“If despite this you will not heed Me, and you behave toward Me with casualness, I will behave toward you with a fury of casualness; I will chastise you, even I, seven ways for your sins. You will eat the flesh of your sons; and the flesh of your daughters will you eat.” 

It is a peculiar aspect of being human to assume that “spiritual” beings - those in higher dimensions - are more prone to negative human qualities than we are. They’re more jealous, more exacting, and less forgiving. It is probably because we are scared, which is only to be expected considering the world we grew up in. We assume the worst. 


What if these beings are, in fact, better? Not better in the sense of better people, but more empathetic than we imagined? More forgiving? Less formal? More easygoing? More equal? What if they see us and think, “whew, we’ve been there”? What a hard time (similar to how we feel about the idea of repeating middle school.) They’re doing such a great job given everything they’ve dealt with. Go humans. 


You know? 


What if the same is true for the Earth and the animals who dwell upon it? I know I feel guilty about the plight of the Earth, factory farming, and how animals are being squeezed out of their habitats. Sometimes, it’s easy for me to assume they would also be angry at me, because I am angry at myself. 


But what if the opposite is true? What if the Earth is angry for us? What if she knows we feel for her? What if she knows how much pain it causes us to no longer be able to see the sunset through the smog, or to avoid visiting the beach because of toxic waste? 


And similarly, what about the animals? They’re far more intelligent than we can even begin to imagine. What if they, too, look at us and see a dying species? What if they see the cargo ships and the oil factories as signs of the empire that is killing the whole planet, humans included? 


What if we’re the last to know that everyone knows we’re all in this together? 


Leviticus 26:42*

“I will remember My covenant with Jacob and also My covenant with Isaac, and also My covenant with Abraham will I remember, and I will remember the Land.” 

Even the Torah didn’t really describe God’s feelings towards the Patriarchs as anything other than duty. It was primarily framed as: He made a promise to them and He’s keeping it. There wasn’t much positive reflection from God about the Patriarch’s characteristics, nor should there have been. Also, the Land was the last, and therefore most important, mention on this list.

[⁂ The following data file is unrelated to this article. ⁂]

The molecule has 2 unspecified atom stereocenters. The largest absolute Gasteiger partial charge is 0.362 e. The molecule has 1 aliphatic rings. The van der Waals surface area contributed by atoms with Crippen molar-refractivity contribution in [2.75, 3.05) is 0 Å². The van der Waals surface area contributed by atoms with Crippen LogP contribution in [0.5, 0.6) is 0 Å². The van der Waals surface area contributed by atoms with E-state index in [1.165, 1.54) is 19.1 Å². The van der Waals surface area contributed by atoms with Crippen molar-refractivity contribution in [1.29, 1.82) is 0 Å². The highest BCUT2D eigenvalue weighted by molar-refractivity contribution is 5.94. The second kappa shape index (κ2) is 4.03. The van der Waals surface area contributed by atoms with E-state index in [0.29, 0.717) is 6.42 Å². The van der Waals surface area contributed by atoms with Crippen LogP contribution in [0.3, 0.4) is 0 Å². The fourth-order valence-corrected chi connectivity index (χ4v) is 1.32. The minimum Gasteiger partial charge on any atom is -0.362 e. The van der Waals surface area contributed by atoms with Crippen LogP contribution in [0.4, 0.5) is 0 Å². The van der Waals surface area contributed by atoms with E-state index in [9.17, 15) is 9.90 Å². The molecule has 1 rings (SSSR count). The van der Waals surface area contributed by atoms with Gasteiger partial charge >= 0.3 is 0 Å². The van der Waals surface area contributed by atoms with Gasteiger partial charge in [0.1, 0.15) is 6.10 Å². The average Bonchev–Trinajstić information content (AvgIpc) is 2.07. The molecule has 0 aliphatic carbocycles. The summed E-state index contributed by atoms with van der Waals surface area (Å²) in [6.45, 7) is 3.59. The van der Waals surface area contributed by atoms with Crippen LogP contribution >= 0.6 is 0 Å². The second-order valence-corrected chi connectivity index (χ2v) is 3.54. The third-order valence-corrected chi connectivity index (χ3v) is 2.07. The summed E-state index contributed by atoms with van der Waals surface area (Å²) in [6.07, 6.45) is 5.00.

Leviticus:27:2-4, 8*

“If a man articulates a vow to Hashem regarding a valuation of living beings, the valuation of a male shall be: for someone twenty years to sixty years of age, the valuation shall be fifty silver shekels, of the sacred shekel. 

If she is female, the valuation shall be thirty shekels…but if he is too poor for the valuation, then he should cause him to stand before the Kohen, and the Kohen should evaluate him.”

 

Wow. There you go, in black and white - the value of living beings, denoted by age and sex. 


The priests were the ultimate collaborators. They even helped assign monetary value to living beings in cases of ambiguity!


Leviticus 27:26*

“However, a firstborn that will become a firstling for Hashem among livestock, a man shall not consecrate it.” 

This idea of the “firstborn” needs to be thrown in the trash along with other forms of privilege-by-birth. As we are well familiar with now, even determining who is a firstborn can be difficult given male extramarital activities. 


Hopefully, one day, bloodlines won’t even be a factor; instead, we’ll focus on children’s humanity. Until then, at the very least, we can stop worrying about who came out of the womb first. 


*Again with the Extremely Clear Citation so I don’t get in trouble: Nosson Scherman, Hersh Goldwurm, Avie Gold, & Meir Zlotowitz. (2015). The Chumash : the Torah, Haftaros and Five Megillos. Mesorah Publications, Ltd.